# Data-Driven Optimal Assistance Control of a Lower Limb Exoskeleton for Hemiplegic Patients

^{1}School of Automation Engineering, University of Electronic Science and Technology of China, Chengdu, China^{2}Department of Sports Medicine, The Affiliated Hospital of Qingdao University, Qingdao, China

More recently, lower limb exoskeletons (LLE) have gained considerable interests in strength augmentation, rehabilitation, and walking assistance scenarios. For walking assistance, the LLE is expected to control the affected leg to track the unaffected leg's motion naturally. A critical issue in this scenario is that the exoskeleton system needs to deal with unpredictable disturbance from the patient, and the controller has the ability to adapt to different wearers. To this end, a novel data-driven optimal control (DDOC) strategy is proposed to adapt different hemiplegic patients with unpredictable disturbances. The interaction relation between two lower limbs of LLE and the leg of patient's unaffected side are modeled in the context of leader-follower framework. Then, the walking assistance control problem is transformed into an optimal control problem. A policy iteration (PI) algorithm is utilized to obtain the optimal controller. To improve the online adaptation to different patients, an actor-critic neural network (AC/NN) structure of the reinforcement learning (RL) is employed to learn the optimal controller on the basis of PI algorithm. Finally, experiments both on a simulation environment and a real LLE system are conducted to verify the effectiveness of the proposed walking assistance control method.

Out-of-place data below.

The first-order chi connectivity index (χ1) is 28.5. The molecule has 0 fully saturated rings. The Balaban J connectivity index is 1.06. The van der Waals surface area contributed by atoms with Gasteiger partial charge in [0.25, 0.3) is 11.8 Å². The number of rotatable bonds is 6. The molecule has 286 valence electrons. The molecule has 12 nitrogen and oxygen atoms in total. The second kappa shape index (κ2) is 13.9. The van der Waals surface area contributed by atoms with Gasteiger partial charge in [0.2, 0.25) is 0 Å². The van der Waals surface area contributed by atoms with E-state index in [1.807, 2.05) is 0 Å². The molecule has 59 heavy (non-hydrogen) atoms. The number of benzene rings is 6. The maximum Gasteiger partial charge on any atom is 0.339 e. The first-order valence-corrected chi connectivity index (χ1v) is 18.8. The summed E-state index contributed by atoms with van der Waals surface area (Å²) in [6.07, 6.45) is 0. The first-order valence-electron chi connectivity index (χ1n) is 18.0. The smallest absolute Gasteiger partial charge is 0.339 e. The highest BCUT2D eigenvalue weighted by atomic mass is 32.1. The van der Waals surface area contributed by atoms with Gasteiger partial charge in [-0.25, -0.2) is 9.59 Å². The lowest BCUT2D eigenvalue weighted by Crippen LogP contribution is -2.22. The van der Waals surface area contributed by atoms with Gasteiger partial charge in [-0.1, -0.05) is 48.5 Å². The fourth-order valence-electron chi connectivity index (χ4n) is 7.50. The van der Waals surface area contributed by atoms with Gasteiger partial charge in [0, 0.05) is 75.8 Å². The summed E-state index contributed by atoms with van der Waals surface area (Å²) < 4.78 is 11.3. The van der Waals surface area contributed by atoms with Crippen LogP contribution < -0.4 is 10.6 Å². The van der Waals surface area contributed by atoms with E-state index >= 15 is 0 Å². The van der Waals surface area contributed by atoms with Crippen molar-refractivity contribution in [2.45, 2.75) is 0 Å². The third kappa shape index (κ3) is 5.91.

## 1. Introduction